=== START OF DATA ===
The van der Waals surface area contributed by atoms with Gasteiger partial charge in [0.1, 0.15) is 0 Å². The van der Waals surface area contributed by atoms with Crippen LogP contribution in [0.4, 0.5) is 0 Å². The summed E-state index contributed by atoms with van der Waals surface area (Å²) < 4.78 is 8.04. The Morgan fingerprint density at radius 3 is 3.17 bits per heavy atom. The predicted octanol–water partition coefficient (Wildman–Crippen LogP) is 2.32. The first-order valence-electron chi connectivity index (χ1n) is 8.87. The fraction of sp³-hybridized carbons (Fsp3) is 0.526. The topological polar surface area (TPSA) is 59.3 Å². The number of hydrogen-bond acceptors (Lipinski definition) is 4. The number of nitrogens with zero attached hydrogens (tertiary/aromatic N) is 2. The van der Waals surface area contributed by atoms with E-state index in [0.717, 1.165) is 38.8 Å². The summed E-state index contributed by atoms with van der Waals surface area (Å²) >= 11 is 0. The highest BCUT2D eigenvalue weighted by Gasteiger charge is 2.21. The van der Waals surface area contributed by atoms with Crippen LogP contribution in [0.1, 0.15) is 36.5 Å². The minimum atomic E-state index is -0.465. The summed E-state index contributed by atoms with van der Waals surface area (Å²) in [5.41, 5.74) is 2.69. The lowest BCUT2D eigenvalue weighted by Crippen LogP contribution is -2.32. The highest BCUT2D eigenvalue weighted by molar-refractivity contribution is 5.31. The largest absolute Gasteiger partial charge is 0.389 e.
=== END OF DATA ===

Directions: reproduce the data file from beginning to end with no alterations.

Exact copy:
The van der Waals surface area contributed by atoms with Gasteiger partial charge in [0.1, 0.15) is 0 Å². The van der Waals surface area contributed by atoms with Crippen LogP contribution in [0.4, 0.5) is 0 Å². The summed E-state index contributed by atoms with van der Waals surface area (Å²) < 4.78 is 8.04. The Morgan fingerprint density at radius 3 is 3.17 bits per heavy atom. The predicted octanol–water partition coefficient (Wildman–Crippen LogP) is 2.32. The first-order valence-electron chi connectivity index (χ1n) is 8.87. The fraction of sp³-hybridized carbons (Fsp3) is 0.526. The topological polar surface area (TPSA) is 59.3 Å². The number of hydrogen-bond acceptors (Lipinski definition) is 4. The number of nitrogens with zero attached hydrogens (tertiary/aromatic N) is 2. The van der Waals surface area contributed by atoms with E-state index in [0.717, 1.165) is 38.8 Å². The summed E-state index contributed by atoms with van der Waals surface area (Å²) >= 11 is 0. The highest BCUT2D eigenvalue weighted by Gasteiger charge is 2.21. The van der Waals surface area contributed by atoms with Crippen LogP contribution in [0.1, 0.15) is 36.5 Å². The minimum atomic E-state index is -0.465. The summed E-state index contributed by atoms with van der Waals surface area (Å²) in [5.41, 5.74) is 2.69. The lowest BCUT2D eigenvalue weighted by Crippen LogP contribution is -2.32. The highest BCUT2D eigenvalue weighted by molar-refractivity contribution is 5.31. The largest absolute Gasteiger partial charge is 0.389 e.